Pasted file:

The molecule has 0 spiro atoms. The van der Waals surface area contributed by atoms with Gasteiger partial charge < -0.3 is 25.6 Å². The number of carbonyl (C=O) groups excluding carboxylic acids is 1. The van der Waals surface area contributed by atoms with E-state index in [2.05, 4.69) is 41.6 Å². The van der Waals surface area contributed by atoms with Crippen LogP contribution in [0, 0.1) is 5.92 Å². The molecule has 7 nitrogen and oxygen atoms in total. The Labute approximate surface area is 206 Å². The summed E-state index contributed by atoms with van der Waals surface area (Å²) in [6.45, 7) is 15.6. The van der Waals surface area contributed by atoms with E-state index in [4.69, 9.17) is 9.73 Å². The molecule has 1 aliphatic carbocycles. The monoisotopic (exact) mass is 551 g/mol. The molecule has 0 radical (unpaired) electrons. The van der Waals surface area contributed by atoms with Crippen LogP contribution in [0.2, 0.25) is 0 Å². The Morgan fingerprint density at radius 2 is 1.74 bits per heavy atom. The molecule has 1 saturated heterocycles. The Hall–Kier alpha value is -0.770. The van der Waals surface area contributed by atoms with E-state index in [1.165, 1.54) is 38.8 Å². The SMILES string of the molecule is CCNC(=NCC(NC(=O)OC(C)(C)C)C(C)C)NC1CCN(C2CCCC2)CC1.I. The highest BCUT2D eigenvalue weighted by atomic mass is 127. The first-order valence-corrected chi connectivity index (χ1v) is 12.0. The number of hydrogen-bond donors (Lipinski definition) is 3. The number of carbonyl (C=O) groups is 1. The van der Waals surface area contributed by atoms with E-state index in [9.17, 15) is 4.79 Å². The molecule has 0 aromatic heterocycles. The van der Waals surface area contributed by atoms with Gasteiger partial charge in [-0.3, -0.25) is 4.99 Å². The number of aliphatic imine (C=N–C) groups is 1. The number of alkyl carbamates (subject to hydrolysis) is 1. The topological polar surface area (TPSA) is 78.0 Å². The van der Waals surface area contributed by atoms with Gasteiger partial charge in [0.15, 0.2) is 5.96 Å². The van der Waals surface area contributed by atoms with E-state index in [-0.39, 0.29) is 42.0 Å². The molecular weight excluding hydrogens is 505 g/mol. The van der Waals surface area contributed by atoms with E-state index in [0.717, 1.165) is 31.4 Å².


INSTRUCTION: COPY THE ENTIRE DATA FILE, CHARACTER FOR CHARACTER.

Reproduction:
The molecule has 0 spiro atoms. The van der Waals surface area contributed by atoms with Gasteiger partial charge < -0.3 is 25.6 Å². The number of carbonyl (C=O) groups excluding carboxylic acids is 1. The van der Waals surface area contributed by atoms with E-state index in [2.05, 4.69) is 41.6 Å². The van der Waals surface area contributed by atoms with Crippen LogP contribution in [0, 0.1) is 5.92 Å². The molecule has 7 nitrogen and oxygen atoms in total. The Labute approximate surface area is 206 Å². The summed E-state index contributed by atoms with van der Waals surface area (Å²) in [6.45, 7) is 15.6. The van der Waals surface area contributed by atoms with E-state index in [4.69, 9.17) is 9.73 Å². The molecule has 1 aliphatic carbocycles. The monoisotopic (exact) mass is 551 g/mol. The molecule has 0 radical (unpaired) electrons. The van der Waals surface area contributed by atoms with Crippen LogP contribution in [0.2, 0.25) is 0 Å². The Morgan fingerprint density at radius 2 is 1.74 bits per heavy atom. The molecule has 1 saturated heterocycles. The Hall–Kier alpha value is -0.770. The van der Waals surface area contributed by atoms with E-state index in [1.165, 1.54) is 38.8 Å². The SMILES string of the molecule is CCNC(=NCC(NC(=O)OC(C)(C)C)C(C)C)NC1CCN(C2CCCC2)CC1.I. The highest BCUT2D eigenvalue weighted by atomic mass is 127. The first-order valence-corrected chi connectivity index (χ1v) is 12.0. The number of hydrogen-bond donors (Lipinski definition) is 3. The number of carbonyl (C=O) groups is 1. The van der Waals surface area contributed by atoms with E-state index in [9.17, 15) is 4.79 Å². The molecule has 0 aromatic heterocycles. The van der Waals surface area contributed by atoms with Gasteiger partial charge in [-0.3, -0.25) is 4.99 Å². The number of aliphatic imine (C=N–C) groups is 1. The number of alkyl carbamates (subject to hydrolysis) is 1. The topological polar surface area (TPSA) is 78.0 Å². The van der Waals surface area contributed by atoms with Gasteiger partial charge in [0.15, 0.2) is 5.96 Å². The van der Waals surface area contributed by atoms with E-state index in [-0.39, 0.29) is 42.0 Å². The molecular weight excluding hydrogens is 505 g/mol. The van der Waals surface area contributed by atoms with E-state index in [0.717, 1.165) is 31.4 Å².